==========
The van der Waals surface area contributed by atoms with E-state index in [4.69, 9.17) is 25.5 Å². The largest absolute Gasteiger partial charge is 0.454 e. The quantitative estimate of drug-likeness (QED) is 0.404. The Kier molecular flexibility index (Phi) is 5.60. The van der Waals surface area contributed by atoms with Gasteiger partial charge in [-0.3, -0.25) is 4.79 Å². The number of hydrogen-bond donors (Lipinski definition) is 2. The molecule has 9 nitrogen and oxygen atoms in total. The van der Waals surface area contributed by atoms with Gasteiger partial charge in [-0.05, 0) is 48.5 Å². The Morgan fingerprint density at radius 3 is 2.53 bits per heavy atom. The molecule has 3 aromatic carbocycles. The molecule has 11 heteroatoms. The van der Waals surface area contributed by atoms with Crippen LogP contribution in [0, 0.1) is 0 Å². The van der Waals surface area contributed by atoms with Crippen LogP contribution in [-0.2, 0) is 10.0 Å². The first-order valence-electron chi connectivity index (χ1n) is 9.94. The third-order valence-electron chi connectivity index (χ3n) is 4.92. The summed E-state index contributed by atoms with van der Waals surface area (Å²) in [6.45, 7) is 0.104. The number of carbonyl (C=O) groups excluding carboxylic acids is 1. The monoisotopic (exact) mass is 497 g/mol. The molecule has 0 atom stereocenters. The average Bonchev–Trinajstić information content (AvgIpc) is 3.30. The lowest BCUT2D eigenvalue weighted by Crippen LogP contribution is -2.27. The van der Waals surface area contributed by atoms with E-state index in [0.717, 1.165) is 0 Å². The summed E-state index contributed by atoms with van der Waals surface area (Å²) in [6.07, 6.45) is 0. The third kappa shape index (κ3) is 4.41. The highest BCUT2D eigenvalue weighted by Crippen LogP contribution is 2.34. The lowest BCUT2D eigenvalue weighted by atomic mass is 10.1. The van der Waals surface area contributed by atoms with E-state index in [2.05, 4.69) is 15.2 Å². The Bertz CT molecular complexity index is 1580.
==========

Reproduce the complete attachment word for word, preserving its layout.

The van der Waals surface area contributed by atoms with E-state index in [4.69, 9.17) is 25.5 Å². The largest absolute Gasteiger partial charge is 0.454 e. The quantitative estimate of drug-likeness (QED) is 0.404. The Kier molecular flexibility index (Phi) is 5.60. The van der Waals surface area contributed by atoms with Gasteiger partial charge in [-0.3, -0.25) is 4.79 Å². The number of hydrogen-bond donors (Lipinski definition) is 2. The molecule has 9 nitrogen and oxygen atoms in total. The van der Waals surface area contributed by atoms with Gasteiger partial charge in [-0.05, 0) is 48.5 Å². The Morgan fingerprint density at radius 3 is 2.53 bits per heavy atom. The molecule has 3 aromatic carbocycles. The molecule has 11 heteroatoms. The van der Waals surface area contributed by atoms with Crippen LogP contribution in [0, 0.1) is 0 Å². The van der Waals surface area contributed by atoms with Crippen LogP contribution in [-0.2, 0) is 10.0 Å². The first-order valence-electron chi connectivity index (χ1n) is 9.94. The third-order valence-electron chi connectivity index (χ3n) is 4.92. The summed E-state index contributed by atoms with van der Waals surface area (Å²) in [6.45, 7) is 0.104. The number of carbonyl (C=O) groups excluding carboxylic acids is 1. The monoisotopic (exact) mass is 497 g/mol. The molecule has 0 atom stereocenters. The average Bonchev–Trinajstić information content (AvgIpc) is 3.30. The lowest BCUT2D eigenvalue weighted by Crippen LogP contribution is -2.27. The van der Waals surface area contributed by atoms with E-state index in [0.717, 1.165) is 0 Å². The summed E-state index contributed by atoms with van der Waals surface area (Å²) in [6.07, 6.45) is 0. The third kappa shape index (κ3) is 4.41. The highest BCUT2D eigenvalue weighted by Crippen LogP contribution is 2.34. The lowest BCUT2D eigenvalue weighted by atomic mass is 10.1. The van der Waals surface area contributed by atoms with E-state index in [2.05, 4.69) is 15.2 Å². The Bertz CT molecular complexity index is 1580.